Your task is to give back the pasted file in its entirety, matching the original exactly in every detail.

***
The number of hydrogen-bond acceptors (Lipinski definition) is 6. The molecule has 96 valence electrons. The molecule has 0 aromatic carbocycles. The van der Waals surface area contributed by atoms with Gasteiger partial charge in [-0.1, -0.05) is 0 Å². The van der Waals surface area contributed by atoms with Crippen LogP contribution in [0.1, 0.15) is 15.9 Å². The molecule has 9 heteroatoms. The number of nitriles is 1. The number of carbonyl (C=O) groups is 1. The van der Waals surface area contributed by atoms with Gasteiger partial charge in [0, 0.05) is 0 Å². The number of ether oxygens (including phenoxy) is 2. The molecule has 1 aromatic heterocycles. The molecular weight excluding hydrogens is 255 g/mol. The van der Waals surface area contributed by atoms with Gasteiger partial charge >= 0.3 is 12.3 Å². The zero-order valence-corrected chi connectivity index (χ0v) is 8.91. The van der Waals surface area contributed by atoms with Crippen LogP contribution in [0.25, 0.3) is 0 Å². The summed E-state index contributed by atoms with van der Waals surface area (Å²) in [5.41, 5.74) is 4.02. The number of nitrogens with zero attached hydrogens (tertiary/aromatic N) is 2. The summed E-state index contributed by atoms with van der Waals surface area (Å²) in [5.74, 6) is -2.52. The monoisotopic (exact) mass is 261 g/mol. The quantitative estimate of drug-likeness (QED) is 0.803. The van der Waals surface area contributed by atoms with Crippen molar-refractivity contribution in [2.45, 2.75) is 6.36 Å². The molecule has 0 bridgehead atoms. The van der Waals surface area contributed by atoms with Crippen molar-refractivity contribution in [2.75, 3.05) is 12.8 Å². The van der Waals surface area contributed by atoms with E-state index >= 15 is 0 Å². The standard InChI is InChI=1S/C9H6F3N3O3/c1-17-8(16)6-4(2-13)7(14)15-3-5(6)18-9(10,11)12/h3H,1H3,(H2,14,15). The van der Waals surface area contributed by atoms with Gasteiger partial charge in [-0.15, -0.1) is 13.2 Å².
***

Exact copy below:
The number of hydrogen-bond acceptors (Lipinski definition) is 6. The molecule has 96 valence electrons. The molecule has 0 aromatic carbocycles. The van der Waals surface area contributed by atoms with Gasteiger partial charge in [-0.1, -0.05) is 0 Å². The van der Waals surface area contributed by atoms with Crippen LogP contribution in [0.1, 0.15) is 15.9 Å². The molecule has 9 heteroatoms. The number of nitriles is 1. The number of carbonyl (C=O) groups is 1. The van der Waals surface area contributed by atoms with Gasteiger partial charge in [0, 0.05) is 0 Å². The number of ether oxygens (including phenoxy) is 2. The molecule has 1 aromatic heterocycles. The molecular weight excluding hydrogens is 255 g/mol. The van der Waals surface area contributed by atoms with Gasteiger partial charge >= 0.3 is 12.3 Å². The zero-order valence-corrected chi connectivity index (χ0v) is 8.91. The van der Waals surface area contributed by atoms with Crippen LogP contribution in [0.25, 0.3) is 0 Å². The summed E-state index contributed by atoms with van der Waals surface area (Å²) in [5.41, 5.74) is 4.02. The number of nitrogens with zero attached hydrogens (tertiary/aromatic N) is 2. The summed E-state index contributed by atoms with van der Waals surface area (Å²) in [5.74, 6) is -2.52. The monoisotopic (exact) mass is 261 g/mol. The quantitative estimate of drug-likeness (QED) is 0.803. The van der Waals surface area contributed by atoms with Crippen molar-refractivity contribution in [2.45, 2.75) is 6.36 Å². The molecule has 0 bridgehead atoms. The van der Waals surface area contributed by atoms with Crippen molar-refractivity contribution in [2.75, 3.05) is 12.8 Å². The van der Waals surface area contributed by atoms with E-state index >= 15 is 0 Å². The standard InChI is InChI=1S/C9H6F3N3O3/c1-17-8(16)6-4(2-13)7(14)15-3-5(6)18-9(10,11)12/h3H,1H3,(H2,14,15). The van der Waals surface area contributed by atoms with Gasteiger partial charge in [-0.15, -0.1) is 13.2 Å².